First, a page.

The first musical instrument invented was the human voice.

The first musical instrument invented was the human voice.

And when used properly, it has the uncanny ability to outshine a musical arrangement and steal the spotlight. This is why a great a capella chorus can be so refreshing. 

With a burning desire to shower the community with vocal pleasantry, Milford-based barbershop choruses, the First State Harmonizers and Pride of Delmarva Chorus, will deliver old-school a capella at the Milford Senior Center on Sunday. The Pride of Delmarva will headline the concert.   

Enter the barbershop

The concert will feature a mix of traditional barbershop tunes and contemporary songs that have been arranged into four-part harmonies. An example of a contemporary that audiences might recognize is Frédéric Chopin’s "I’m Always Chasing Rainbows,” which has since been recorded by respected performers like Sammy Davis Jr., Judy Garland, Alice Cooper and Bing Crosby.

Another melody listeners might be familiar with is “Hello Mary Lou,” a classic written by Gene Pitney and Cayet Mangiaracina. That song has been recorded by the ever-popular Led Zeppelin and performed by Queen. A few Beach Boys songs could also make its way into Sunday’s concert, said bassist Mark Butala, who doubles as the president of the Harmonizers and a member of the Pride of Delmarva.

“I suspect anyone who comes to this show on Sunday will hear a sound that probably hasn’t been heard in the Delmarva Peninsula for more than 50 years,” said Butala, 53, of Dover.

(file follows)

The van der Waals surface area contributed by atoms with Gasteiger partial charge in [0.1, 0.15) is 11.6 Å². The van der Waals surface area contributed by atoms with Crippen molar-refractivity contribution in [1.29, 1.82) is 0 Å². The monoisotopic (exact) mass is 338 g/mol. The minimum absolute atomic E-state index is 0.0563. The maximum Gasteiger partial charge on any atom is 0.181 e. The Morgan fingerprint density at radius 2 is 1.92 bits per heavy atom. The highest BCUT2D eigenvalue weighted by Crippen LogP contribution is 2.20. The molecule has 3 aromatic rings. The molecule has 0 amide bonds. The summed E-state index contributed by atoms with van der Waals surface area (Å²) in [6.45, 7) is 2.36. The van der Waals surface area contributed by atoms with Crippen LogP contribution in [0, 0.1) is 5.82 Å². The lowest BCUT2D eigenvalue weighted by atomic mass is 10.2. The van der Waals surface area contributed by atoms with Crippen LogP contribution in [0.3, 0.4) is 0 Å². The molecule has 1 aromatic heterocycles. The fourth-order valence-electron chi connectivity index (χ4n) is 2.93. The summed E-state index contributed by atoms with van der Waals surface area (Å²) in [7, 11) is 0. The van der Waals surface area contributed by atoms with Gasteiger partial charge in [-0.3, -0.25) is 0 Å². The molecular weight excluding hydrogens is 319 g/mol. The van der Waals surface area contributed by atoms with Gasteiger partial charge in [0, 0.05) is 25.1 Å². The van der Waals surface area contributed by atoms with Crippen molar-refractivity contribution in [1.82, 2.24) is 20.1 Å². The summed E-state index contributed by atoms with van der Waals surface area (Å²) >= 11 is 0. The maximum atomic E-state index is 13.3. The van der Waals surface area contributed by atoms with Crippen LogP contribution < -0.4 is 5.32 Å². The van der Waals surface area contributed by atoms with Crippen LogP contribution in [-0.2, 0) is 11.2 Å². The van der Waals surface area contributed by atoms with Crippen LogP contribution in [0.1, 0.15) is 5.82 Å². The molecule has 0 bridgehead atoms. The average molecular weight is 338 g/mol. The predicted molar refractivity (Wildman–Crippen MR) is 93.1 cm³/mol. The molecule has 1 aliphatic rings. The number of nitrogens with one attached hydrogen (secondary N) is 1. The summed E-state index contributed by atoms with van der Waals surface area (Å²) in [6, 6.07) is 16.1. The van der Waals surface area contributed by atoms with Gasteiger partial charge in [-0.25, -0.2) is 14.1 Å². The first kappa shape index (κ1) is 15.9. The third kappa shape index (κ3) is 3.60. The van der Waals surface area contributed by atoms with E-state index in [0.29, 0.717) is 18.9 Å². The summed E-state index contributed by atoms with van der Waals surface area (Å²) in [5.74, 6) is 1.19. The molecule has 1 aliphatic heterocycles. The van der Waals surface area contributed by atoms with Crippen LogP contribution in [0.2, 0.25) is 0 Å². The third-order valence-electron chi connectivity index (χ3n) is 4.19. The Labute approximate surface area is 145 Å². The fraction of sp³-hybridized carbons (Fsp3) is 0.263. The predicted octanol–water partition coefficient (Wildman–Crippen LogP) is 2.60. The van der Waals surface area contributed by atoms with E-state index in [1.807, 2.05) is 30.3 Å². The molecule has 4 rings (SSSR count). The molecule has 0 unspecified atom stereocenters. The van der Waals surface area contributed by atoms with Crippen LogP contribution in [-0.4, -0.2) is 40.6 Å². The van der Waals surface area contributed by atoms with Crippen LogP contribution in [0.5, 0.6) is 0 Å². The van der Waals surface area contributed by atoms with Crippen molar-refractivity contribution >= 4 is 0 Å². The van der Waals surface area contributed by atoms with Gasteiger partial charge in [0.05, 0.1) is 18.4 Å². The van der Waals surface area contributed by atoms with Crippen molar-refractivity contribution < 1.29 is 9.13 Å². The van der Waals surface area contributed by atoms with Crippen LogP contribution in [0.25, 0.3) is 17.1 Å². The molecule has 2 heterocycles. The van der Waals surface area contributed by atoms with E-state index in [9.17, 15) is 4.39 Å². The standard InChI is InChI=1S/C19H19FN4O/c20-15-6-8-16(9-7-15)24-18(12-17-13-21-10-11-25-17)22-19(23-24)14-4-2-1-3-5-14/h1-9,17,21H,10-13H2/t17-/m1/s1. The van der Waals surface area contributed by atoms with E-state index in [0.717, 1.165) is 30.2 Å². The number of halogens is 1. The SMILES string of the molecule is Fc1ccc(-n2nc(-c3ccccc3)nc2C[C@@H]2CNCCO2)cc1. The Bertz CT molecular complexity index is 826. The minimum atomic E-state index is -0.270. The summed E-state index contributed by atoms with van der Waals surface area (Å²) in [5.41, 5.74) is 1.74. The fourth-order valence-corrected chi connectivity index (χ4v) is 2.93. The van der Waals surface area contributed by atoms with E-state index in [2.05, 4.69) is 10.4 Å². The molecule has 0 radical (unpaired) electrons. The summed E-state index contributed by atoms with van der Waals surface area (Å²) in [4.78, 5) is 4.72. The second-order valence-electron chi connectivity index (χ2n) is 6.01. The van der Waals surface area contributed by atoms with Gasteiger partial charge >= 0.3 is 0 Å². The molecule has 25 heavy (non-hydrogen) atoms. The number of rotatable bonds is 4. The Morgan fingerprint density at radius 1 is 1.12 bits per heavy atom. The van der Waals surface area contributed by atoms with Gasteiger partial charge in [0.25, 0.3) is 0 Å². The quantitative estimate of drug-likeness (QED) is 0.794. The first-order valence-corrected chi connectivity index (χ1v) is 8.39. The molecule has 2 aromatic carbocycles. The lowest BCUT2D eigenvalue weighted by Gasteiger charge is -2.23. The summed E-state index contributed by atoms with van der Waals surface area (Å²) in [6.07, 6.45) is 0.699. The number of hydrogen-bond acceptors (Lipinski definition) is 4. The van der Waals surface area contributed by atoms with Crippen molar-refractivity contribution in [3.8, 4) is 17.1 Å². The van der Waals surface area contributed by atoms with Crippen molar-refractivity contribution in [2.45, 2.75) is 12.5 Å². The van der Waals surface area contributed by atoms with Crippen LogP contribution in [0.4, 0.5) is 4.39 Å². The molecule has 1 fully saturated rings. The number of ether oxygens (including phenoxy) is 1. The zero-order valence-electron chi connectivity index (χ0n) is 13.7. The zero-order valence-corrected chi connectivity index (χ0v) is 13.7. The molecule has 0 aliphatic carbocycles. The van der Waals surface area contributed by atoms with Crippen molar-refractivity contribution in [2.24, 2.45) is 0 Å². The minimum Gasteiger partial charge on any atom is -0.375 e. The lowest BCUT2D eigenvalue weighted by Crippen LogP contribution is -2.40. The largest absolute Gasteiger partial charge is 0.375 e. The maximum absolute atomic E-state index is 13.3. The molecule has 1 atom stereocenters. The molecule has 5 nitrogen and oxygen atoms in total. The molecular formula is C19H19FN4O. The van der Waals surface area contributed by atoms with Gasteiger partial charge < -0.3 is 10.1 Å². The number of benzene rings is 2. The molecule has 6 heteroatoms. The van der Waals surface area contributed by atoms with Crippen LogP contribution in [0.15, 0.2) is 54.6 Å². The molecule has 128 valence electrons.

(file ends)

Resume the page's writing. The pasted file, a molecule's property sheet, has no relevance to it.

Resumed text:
Lead singer Chuck Culotta, a member of both choruses, says one of the greatest aspects of a barbershop chorus is the harmonies create a magical effect that audiences adore.

“When you ring the chords, you’ll actually hear the overtones,” said Culotta, 67 of Milford. “In other words, [it’ll produce] a note that hasn’t been sung.”  

For bassist Harry Humes, there’s nothing better than sharing the stage with his barbershop brothers because it creates a stronger bond between the guys and himself, similar to playing on a sport’s team.

“It’s like an athlete being able to play with his teammates,” said Humes, 80, of Milford, a member of the Pride of Delmarva and the Harmonizers. “These guys are like teammates, but we sing together.”

Pride of Harmonizers

While the Pride of Delmarva and the Harmonizers are both barbershop choruses, they’re not quite the same. The Harmonizers were established 13 years ago and are comprised of a talented bunch of approximately 30, of which most of the guys aren’t trained vocalists, Butala said. The chorus is dedicated to mostly performing for the local community, but it also performs in an annual spring competition held by the Mid-Atlantic District of the Barbershop Harmony Society. The event is typically held in Pennsylvania.

Meanwhile, the Pride of Delmarva solely exists to compete. It’s made up of approximately 35 of the best harmonizers in the Delmarva Peninsula. The chorus also competes in events held by the Mid-Atlantic District of the Barbershop Harmony Society.

Similar to the Pride of Delmarva, the Harmonizers also rehearse in Milford at Avenue Methodist Church. In addition, both choruses are chapter members of the Barbershop Harmony Society, which is headquartered in Nashville, Tenn.

WHAT Pride of Delmarva Chorus and First State Harmonizers in concert
WHEN 2 p.m., Sunday
WHERE Milford Senior Center, 111 Park Ave., Milford
COST $10
INFO Visit or call 422-3385